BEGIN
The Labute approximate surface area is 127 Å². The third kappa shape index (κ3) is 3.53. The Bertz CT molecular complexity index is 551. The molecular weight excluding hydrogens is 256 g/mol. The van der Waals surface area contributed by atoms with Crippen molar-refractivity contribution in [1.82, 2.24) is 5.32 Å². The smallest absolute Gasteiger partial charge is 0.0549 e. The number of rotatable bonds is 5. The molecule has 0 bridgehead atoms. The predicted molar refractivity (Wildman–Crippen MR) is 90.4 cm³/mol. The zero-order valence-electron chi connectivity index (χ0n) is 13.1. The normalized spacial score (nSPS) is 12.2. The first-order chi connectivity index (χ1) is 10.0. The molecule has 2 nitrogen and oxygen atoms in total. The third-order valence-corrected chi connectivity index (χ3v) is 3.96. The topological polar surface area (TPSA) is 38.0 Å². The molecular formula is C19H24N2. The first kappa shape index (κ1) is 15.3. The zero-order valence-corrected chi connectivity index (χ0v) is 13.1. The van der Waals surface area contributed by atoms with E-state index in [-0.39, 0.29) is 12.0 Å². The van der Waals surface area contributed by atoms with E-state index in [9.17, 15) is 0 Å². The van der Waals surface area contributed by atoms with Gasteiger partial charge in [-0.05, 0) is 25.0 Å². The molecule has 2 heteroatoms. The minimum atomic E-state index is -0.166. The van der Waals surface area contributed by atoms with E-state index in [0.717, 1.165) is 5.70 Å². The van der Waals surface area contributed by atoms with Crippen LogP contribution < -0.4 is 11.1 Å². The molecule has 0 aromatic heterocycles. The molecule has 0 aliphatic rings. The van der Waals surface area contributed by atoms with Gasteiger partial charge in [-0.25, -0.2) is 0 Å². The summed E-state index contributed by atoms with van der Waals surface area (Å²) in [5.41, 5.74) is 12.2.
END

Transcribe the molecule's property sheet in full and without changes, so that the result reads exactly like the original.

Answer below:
The Labute approximate surface area is 127 Å². The third kappa shape index (κ3) is 3.53. The Bertz CT molecular complexity index is 551. The molecular weight excluding hydrogens is 256 g/mol. The van der Waals surface area contributed by atoms with Crippen molar-refractivity contribution in [1.82, 2.24) is 5.32 Å². The smallest absolute Gasteiger partial charge is 0.0549 e. The number of rotatable bonds is 5. The molecule has 0 bridgehead atoms. The predicted molar refractivity (Wildman–Crippen MR) is 90.4 cm³/mol. The zero-order valence-electron chi connectivity index (χ0n) is 13.1. The normalized spacial score (nSPS) is 12.2. The first-order chi connectivity index (χ1) is 10.0. The molecule has 2 nitrogen and oxygen atoms in total. The third-order valence-corrected chi connectivity index (χ3v) is 3.96. The topological polar surface area (TPSA) is 38.0 Å². The molecular formula is C19H24N2. The first kappa shape index (κ1) is 15.3. The zero-order valence-corrected chi connectivity index (χ0v) is 13.1. The van der Waals surface area contributed by atoms with E-state index in [-0.39, 0.29) is 12.0 Å². The van der Waals surface area contributed by atoms with E-state index in [9.17, 15) is 0 Å². The van der Waals surface area contributed by atoms with Gasteiger partial charge in [-0.05, 0) is 25.0 Å². The molecule has 2 heteroatoms. The minimum atomic E-state index is -0.166. The van der Waals surface area contributed by atoms with E-state index in [0.717, 1.165) is 5.70 Å². The van der Waals surface area contributed by atoms with Crippen LogP contribution < -0.4 is 11.1 Å². The molecule has 0 aromatic heterocycles. The molecule has 0 aliphatic rings. The van der Waals surface area contributed by atoms with Gasteiger partial charge in [-0.25, -0.2) is 0 Å². The summed E-state index contributed by atoms with van der Waals surface area (Å²) in [5.41, 5.74) is 12.2.